The Nanny (1965)

As I’ve mentioned before, at length, I’ve never really wanted children. I’m a pretty selfish person at heart, and have never been keen on the idea of allowing something to stretch out my stomach any more than years of binge eating has, vacating my body like a house guest you never wanted to come and stay in the first place, then having the nerve to start draining you of money, sleep, and time for the rest of your natural existence while disappointing you every step of the way by reading Twilight and developing a crush on Justin Beiber.

Though I don’t really possess the maternal instinct, I’m sure that if I was so shackled, that I wouldn’t be all that enamoured with the idea of leaving a rugrat in the care of a complete stranger. Nannies, Mannies, Au Pairs … whatever you are calling them these days, it just seems weird to me that if you love your child and don’t want some stranger teaching their own ways and values to your most precious bundle of snot (which could be anything from creationism to hitting them with a metal bar when they break a plate), you shouldn’t really be trusting a couple of references and a resume to bestow you enough peace of mind to give a person who could have just walked out of a mental hospital the day before, the responsibility to raise junior while you aren’t around.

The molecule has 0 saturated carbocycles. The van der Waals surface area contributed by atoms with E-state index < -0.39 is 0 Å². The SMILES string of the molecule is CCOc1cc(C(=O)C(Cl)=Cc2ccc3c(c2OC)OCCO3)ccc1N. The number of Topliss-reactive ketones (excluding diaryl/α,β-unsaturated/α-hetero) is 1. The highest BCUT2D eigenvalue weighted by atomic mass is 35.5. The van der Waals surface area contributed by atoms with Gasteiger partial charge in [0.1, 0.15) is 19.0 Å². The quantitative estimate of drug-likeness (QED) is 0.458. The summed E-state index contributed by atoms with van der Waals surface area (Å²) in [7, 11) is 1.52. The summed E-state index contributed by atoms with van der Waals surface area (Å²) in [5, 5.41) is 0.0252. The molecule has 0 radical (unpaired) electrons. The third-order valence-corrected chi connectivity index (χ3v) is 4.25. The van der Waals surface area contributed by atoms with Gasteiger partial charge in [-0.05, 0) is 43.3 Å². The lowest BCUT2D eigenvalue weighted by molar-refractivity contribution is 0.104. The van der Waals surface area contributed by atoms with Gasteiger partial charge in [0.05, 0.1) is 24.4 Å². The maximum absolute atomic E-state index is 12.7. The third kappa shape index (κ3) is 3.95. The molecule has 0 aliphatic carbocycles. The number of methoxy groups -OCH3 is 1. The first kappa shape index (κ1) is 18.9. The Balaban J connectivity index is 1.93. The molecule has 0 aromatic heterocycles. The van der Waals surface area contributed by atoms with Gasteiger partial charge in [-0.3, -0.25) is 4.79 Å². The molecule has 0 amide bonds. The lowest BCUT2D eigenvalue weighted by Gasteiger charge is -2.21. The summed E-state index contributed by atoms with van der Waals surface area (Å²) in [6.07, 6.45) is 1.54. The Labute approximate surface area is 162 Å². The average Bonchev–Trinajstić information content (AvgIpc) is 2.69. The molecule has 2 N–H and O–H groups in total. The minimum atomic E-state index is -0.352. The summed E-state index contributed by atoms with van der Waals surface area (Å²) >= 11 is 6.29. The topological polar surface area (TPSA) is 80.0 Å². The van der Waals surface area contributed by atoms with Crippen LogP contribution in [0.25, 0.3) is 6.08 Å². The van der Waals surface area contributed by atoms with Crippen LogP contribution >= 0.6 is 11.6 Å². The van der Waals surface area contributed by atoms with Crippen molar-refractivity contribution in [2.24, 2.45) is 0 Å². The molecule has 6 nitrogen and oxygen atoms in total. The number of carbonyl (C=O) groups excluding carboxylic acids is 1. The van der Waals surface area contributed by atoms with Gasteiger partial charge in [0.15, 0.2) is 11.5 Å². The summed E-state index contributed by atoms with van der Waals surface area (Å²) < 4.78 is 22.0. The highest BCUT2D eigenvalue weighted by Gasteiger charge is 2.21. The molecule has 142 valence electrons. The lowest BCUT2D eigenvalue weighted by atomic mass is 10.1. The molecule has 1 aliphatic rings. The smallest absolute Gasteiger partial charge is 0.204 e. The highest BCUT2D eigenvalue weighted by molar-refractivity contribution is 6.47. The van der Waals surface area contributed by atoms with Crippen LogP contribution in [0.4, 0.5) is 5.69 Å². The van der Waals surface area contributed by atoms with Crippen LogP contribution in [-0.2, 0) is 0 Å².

I must admit, that my knowledge of children could be written on the back of a postage stamp and I could have mixed it up with some of the rules of keeping a Mogwai, but if someone this child friendly thinks that something’s a bit iffy, it probably is.

Also you’re dealing with the fact that Mary Poppins is fictional, so your nanny experience will never turn out exactly as you’d hoped.

The Nanny is the story of a young boy named Joey, fresh home from an institution after drowning his little sister in the bath two years previously. His insistences that his Nanny is responsible are met with disbelief and growing suspicion when his own mother is poisoned. Could it be that the old lady with the crazy eyebrows is giving the family something a little less desirable than a spoonful of sugar?

Bette Davis is formidable and just the right amount of creepy as the sickly sweet Nanny, in this often overlooked classic from the Hammer studios. The ten year old Joey acted superbly by William Dix (no sniggering) is more than a match for the aging Davis and though the other cast are excellent in their roles, they are far outshone by this unlikely pairing. Bound by a mutual hatred and distrust, they are left to act out their battle of wills uninterrupted, due to neurotic, uncaring parents, too wrapped up in their own melodramas to deal with a precocious child and his apparently baseless accusations.

This is a first class chiller that’s a must for horror and Davis fans alike. Understated, brilliantly shot, with some decidedly nasty moments, The Nanny is a good, old fashioned creep fest meandering (albeit a little too slowly at times) towards a stunning conclusion. Proving once again, that you don’t have to be dripping in gore and holding the severed head of your victim to put the frighteners on your audience.

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